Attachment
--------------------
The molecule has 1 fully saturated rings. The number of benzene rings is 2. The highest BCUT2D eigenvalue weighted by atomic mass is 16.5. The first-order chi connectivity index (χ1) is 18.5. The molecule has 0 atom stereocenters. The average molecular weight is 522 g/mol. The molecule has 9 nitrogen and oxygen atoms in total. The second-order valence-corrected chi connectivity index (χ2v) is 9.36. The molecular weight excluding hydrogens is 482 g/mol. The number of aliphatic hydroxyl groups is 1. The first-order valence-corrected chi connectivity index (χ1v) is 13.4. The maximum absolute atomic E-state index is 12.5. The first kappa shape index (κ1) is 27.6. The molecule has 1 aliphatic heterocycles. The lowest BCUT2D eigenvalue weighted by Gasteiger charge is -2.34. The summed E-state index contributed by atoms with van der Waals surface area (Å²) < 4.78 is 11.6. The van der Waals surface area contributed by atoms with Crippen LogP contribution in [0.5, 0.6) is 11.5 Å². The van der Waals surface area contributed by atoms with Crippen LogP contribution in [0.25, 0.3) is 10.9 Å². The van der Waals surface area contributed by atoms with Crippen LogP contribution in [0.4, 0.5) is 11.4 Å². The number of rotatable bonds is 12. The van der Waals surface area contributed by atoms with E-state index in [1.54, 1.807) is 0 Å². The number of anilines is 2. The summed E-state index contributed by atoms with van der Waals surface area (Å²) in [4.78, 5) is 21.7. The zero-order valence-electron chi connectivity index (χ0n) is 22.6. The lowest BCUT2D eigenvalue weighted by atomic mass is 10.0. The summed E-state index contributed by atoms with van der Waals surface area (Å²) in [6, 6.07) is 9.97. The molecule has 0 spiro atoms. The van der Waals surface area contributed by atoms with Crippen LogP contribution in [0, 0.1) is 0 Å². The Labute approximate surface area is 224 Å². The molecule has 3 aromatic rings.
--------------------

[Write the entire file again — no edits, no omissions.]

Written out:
The molecule has 1 fully saturated rings. The number of benzene rings is 2. The highest BCUT2D eigenvalue weighted by atomic mass is 16.5. The first-order chi connectivity index (χ1) is 18.5. The molecule has 0 atom stereocenters. The average molecular weight is 522 g/mol. The molecule has 9 nitrogen and oxygen atoms in total. The second-order valence-corrected chi connectivity index (χ2v) is 9.36. The molecular weight excluding hydrogens is 482 g/mol. The number of aliphatic hydroxyl groups is 1. The first-order valence-corrected chi connectivity index (χ1v) is 13.4. The maximum absolute atomic E-state index is 12.5. The first kappa shape index (κ1) is 27.6. The molecule has 1 aliphatic heterocycles. The lowest BCUT2D eigenvalue weighted by Gasteiger charge is -2.34. The summed E-state index contributed by atoms with van der Waals surface area (Å²) < 4.78 is 11.6. The van der Waals surface area contributed by atoms with Crippen LogP contribution in [0.5, 0.6) is 11.5 Å². The van der Waals surface area contributed by atoms with Crippen LogP contribution in [0.25, 0.3) is 10.9 Å². The van der Waals surface area contributed by atoms with Crippen LogP contribution in [0.4, 0.5) is 11.4 Å². The number of rotatable bonds is 12. The van der Waals surface area contributed by atoms with E-state index in [1.54, 1.807) is 0 Å². The number of anilines is 2. The summed E-state index contributed by atoms with van der Waals surface area (Å²) in [4.78, 5) is 21.7. The zero-order valence-electron chi connectivity index (χ0n) is 22.6. The lowest BCUT2D eigenvalue weighted by atomic mass is 10.0. The summed E-state index contributed by atoms with van der Waals surface area (Å²) in [6, 6.07) is 9.97. The molecule has 0 spiro atoms. The van der Waals surface area contributed by atoms with Crippen LogP contribution in [0, 0.1) is 0 Å². The Labute approximate surface area is 224 Å². The molecule has 3 aromatic rings.